SIG University Certified Supplier Management Professional (CSMP) program graduate Elyse Benoit captures the 4 key benefits from SPM - cost, quality, reliability/risk, and relationship management and how these 4 areas all drive value to the business.
I am a Third-Party Manager. Often when asked what I do for work, my response is juvenile: “…basically I manage suppliers to their contracts and make sure they are doing what they are supposed to be doing.” At this point in my career, I should know better than to downplay the importance of supplier performance management. In today’s competitive business environment, companies need a solid and effective supply chain to succeed. And a vital component of any successful supply chain is effective supplier performance management.
The Chartered Institute of Procurement & Supply defines supplier performance management as “a business practice which extends supplier evaluation and is used to measure, analyze, and manage a supplier’s performance to cut costs, alleviate risks, and drive continuous improvement.” This essay will outline the four key benefits of effective supplier performance management: improved supplier relationships, cost savings, improved quality, and risk mitigation.
SIG University Certified Sourcing Professional (CSP) program graduate Andy Perkins highlights the key foundation for driving excellence between supplier and client in the new market we live in.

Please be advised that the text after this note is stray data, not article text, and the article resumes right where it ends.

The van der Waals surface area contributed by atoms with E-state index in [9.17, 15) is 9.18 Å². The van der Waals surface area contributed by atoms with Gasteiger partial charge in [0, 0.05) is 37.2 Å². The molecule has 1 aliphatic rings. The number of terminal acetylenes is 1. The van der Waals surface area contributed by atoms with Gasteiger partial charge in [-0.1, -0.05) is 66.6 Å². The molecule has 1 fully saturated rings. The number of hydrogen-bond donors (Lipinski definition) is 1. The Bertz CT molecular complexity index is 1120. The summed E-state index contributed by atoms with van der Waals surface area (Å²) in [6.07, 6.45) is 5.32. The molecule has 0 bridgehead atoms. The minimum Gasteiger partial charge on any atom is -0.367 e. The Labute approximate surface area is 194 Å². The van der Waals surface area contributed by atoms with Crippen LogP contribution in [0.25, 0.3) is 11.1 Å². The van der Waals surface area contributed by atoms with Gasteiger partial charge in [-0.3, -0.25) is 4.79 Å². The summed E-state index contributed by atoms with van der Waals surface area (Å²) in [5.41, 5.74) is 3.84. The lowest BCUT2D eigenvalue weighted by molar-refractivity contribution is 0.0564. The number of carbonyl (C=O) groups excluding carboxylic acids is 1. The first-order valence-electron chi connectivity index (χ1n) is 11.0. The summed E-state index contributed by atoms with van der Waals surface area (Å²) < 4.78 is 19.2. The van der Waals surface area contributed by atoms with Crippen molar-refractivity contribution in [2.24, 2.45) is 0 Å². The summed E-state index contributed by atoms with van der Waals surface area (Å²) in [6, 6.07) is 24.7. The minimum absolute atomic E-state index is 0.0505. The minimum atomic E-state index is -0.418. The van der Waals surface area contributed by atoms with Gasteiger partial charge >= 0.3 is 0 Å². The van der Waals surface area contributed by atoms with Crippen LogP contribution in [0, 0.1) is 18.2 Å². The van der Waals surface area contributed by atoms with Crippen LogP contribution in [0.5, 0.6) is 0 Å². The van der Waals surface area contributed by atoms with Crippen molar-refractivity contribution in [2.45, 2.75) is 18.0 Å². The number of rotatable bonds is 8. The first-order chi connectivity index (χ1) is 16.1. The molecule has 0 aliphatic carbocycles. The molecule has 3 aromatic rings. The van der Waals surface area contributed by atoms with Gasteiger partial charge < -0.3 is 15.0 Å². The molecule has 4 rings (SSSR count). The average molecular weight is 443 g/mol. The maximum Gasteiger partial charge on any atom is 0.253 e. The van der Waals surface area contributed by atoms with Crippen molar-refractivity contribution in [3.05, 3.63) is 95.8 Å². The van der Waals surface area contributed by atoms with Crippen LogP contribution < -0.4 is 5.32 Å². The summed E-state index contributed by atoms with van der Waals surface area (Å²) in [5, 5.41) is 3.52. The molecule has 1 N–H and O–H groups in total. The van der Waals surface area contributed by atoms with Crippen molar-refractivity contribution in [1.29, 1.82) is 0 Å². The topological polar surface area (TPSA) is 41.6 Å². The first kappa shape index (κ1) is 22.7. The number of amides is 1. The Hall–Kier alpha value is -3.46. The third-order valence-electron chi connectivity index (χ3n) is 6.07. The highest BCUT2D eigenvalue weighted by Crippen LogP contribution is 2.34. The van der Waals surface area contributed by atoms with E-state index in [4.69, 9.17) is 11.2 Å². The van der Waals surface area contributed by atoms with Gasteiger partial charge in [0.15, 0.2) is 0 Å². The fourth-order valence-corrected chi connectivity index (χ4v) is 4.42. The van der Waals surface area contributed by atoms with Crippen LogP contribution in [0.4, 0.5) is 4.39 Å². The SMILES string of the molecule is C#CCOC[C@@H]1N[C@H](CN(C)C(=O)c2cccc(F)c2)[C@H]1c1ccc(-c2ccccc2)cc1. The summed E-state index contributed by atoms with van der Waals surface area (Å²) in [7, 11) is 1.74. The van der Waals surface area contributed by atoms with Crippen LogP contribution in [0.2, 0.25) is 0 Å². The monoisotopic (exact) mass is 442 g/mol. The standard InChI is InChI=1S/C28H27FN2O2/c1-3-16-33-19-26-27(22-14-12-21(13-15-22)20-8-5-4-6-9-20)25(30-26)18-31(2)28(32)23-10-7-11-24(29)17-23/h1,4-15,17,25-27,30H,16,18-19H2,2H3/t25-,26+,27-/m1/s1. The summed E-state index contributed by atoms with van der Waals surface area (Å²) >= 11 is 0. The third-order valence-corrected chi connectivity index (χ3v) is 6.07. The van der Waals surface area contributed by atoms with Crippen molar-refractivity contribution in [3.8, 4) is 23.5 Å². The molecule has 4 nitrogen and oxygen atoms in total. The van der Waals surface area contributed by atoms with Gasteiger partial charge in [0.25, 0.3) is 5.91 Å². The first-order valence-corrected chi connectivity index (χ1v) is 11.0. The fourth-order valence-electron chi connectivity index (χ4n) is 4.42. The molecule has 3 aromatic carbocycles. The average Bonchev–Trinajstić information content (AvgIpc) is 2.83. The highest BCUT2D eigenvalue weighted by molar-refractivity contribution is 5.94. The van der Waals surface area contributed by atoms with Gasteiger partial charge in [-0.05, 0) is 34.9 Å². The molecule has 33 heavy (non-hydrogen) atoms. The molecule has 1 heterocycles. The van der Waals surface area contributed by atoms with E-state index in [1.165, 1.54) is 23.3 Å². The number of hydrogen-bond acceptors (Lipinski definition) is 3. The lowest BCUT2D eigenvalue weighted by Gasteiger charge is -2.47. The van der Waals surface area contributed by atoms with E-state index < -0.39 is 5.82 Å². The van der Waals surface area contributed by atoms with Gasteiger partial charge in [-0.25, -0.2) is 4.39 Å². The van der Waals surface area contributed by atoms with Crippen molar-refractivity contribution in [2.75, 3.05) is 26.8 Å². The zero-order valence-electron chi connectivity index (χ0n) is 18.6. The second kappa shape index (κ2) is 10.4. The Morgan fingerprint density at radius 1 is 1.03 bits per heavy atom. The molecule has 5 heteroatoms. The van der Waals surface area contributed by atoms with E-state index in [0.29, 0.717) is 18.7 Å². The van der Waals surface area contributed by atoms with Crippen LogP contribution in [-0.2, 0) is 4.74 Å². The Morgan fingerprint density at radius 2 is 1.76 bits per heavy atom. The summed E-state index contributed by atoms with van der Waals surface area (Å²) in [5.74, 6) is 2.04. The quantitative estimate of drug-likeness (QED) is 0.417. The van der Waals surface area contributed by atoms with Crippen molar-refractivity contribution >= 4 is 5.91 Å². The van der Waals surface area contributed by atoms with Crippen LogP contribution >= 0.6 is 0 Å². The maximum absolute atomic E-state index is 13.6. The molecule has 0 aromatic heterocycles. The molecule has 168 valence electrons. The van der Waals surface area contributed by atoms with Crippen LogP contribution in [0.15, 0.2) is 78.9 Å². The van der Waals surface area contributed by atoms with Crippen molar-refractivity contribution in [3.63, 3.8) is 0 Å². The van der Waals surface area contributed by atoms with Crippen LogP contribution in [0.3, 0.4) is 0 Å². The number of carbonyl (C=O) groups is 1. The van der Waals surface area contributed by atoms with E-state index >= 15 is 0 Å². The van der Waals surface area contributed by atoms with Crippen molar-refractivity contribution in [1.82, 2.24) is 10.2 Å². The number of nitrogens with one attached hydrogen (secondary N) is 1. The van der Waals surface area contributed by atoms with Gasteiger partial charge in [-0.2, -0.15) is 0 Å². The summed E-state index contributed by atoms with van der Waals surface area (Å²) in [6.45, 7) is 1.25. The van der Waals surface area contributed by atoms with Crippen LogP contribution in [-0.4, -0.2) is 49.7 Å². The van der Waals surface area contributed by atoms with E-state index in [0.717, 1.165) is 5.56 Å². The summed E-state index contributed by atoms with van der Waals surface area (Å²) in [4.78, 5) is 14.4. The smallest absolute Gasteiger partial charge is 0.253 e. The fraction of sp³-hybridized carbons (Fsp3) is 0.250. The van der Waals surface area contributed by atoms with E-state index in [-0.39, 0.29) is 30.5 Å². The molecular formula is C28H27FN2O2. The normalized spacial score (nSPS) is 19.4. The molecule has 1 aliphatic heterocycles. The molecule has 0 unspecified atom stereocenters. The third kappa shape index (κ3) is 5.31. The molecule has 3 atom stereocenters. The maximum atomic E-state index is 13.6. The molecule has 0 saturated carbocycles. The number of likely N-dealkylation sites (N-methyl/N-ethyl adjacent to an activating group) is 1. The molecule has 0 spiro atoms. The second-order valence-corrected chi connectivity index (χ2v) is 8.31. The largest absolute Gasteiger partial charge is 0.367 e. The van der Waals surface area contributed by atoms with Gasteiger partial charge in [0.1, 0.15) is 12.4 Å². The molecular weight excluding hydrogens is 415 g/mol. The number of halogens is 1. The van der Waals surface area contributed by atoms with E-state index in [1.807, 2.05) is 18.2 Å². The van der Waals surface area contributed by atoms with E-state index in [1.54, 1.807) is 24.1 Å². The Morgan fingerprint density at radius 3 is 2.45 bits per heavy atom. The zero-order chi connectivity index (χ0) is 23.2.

Procurement is an integral part of the process of acquiring goods and services from external parties that help drive the goals of an organization. This essential function is a part of every business, and a company must develop sound business models that ensure the process is efficient and effective.
Assessing business models is a crucial step in determining the strengths and weaknesses of the overall Procurement strategy. Several factors determine whether a business model is efficient and effective. This essay will explore aspects such as supplier collaboration, transparency, risk, technological adoption, and sustainability.
The first step to assess the business model for Procurement is to explore the core components. Typically, this involves identifying the needs of the organization or team, selecting the suppliers, negotiating the contracts, and managing the relationships. An efficient and effective business model should address each component and provide a clear path forward.
One key factor to explore when assessing a business model for Procurement is the level of collaboration between suppliers and the organization. Collaboration is a critical aspect of supplier relations. Additionally, this can be a tremendous value-add considering that resources can be leveraged and used when identifying a proposed solution. As an organization, we see this as the most significant benefit to supplier collaboration, as this allows for a solution-agnostic approach and ensures organizational alignment throughout the process. This collaboration can be done through regular meetings or project-specific initiatives.
Andy Perkins, Senior Category Specialist, Maxar Technologies
SIG University Certified Supplier Management Professional (CSMP) program graduate Samantha Peters explains the objectives, strategies, and collaboration necessary to achieve supplier relationship compatibility.
SIG University Certified Supplier Management Professional (CSMP) program graduate Kaila Flynn shares how to maintain supplier management from a sales perspective and provides a great reminder of how important relationships and the aspects that make relationships successful are in business